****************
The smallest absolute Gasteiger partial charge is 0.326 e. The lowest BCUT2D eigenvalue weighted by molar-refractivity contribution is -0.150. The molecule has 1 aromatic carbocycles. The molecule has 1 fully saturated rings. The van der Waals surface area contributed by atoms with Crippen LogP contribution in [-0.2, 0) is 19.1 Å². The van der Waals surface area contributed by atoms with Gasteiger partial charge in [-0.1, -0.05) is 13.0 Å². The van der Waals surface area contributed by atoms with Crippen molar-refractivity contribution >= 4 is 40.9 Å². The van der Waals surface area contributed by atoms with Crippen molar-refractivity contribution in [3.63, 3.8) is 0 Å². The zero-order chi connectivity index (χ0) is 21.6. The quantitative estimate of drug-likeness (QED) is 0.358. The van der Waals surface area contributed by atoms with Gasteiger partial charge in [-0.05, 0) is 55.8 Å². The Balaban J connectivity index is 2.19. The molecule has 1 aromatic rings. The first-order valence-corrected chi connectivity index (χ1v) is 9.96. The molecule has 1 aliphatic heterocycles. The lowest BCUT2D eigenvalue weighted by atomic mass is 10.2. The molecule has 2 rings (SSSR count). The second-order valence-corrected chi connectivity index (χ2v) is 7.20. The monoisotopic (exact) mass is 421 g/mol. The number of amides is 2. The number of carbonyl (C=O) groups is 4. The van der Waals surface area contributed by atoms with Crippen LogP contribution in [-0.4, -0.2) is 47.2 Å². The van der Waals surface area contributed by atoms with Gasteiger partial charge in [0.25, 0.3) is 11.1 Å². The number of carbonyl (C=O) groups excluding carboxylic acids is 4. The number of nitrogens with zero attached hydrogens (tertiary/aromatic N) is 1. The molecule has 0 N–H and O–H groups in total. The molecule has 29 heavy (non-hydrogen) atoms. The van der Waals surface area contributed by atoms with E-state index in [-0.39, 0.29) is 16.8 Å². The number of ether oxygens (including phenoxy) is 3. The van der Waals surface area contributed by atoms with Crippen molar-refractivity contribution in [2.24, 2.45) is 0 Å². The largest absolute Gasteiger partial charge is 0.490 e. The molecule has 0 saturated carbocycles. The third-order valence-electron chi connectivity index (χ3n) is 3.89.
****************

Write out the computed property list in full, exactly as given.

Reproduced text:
The smallest absolute Gasteiger partial charge is 0.326 e. The lowest BCUT2D eigenvalue weighted by molar-refractivity contribution is -0.150. The molecule has 1 aromatic carbocycles. The molecule has 1 fully saturated rings. The van der Waals surface area contributed by atoms with Crippen LogP contribution in [-0.2, 0) is 19.1 Å². The van der Waals surface area contributed by atoms with Gasteiger partial charge in [-0.1, -0.05) is 13.0 Å². The van der Waals surface area contributed by atoms with Crippen molar-refractivity contribution >= 4 is 40.9 Å². The van der Waals surface area contributed by atoms with Crippen molar-refractivity contribution in [3.63, 3.8) is 0 Å². The zero-order chi connectivity index (χ0) is 21.6. The quantitative estimate of drug-likeness (QED) is 0.358. The van der Waals surface area contributed by atoms with Gasteiger partial charge in [-0.05, 0) is 55.8 Å². The Balaban J connectivity index is 2.19. The molecule has 1 aromatic rings. The first-order valence-corrected chi connectivity index (χ1v) is 9.96. The molecule has 1 aliphatic heterocycles. The lowest BCUT2D eigenvalue weighted by atomic mass is 10.2. The molecule has 2 rings (SSSR count). The second-order valence-corrected chi connectivity index (χ2v) is 7.20. The monoisotopic (exact) mass is 421 g/mol. The number of amides is 2. The number of carbonyl (C=O) groups is 4. The van der Waals surface area contributed by atoms with Crippen LogP contribution in [-0.4, -0.2) is 47.2 Å². The van der Waals surface area contributed by atoms with Gasteiger partial charge in [0.25, 0.3) is 11.1 Å². The number of carbonyl (C=O) groups excluding carboxylic acids is 4. The number of nitrogens with zero attached hydrogens (tertiary/aromatic N) is 1. The molecule has 0 N–H and O–H groups in total. The molecule has 29 heavy (non-hydrogen) atoms. The van der Waals surface area contributed by atoms with E-state index in [-0.39, 0.29) is 16.8 Å². The number of ether oxygens (including phenoxy) is 3. The van der Waals surface area contributed by atoms with Crippen molar-refractivity contribution in [2.24, 2.45) is 0 Å². The largest absolute Gasteiger partial charge is 0.490 e. The molecule has 0 saturated carbocycles. The third-order valence-electron chi connectivity index (χ3n) is 3.89.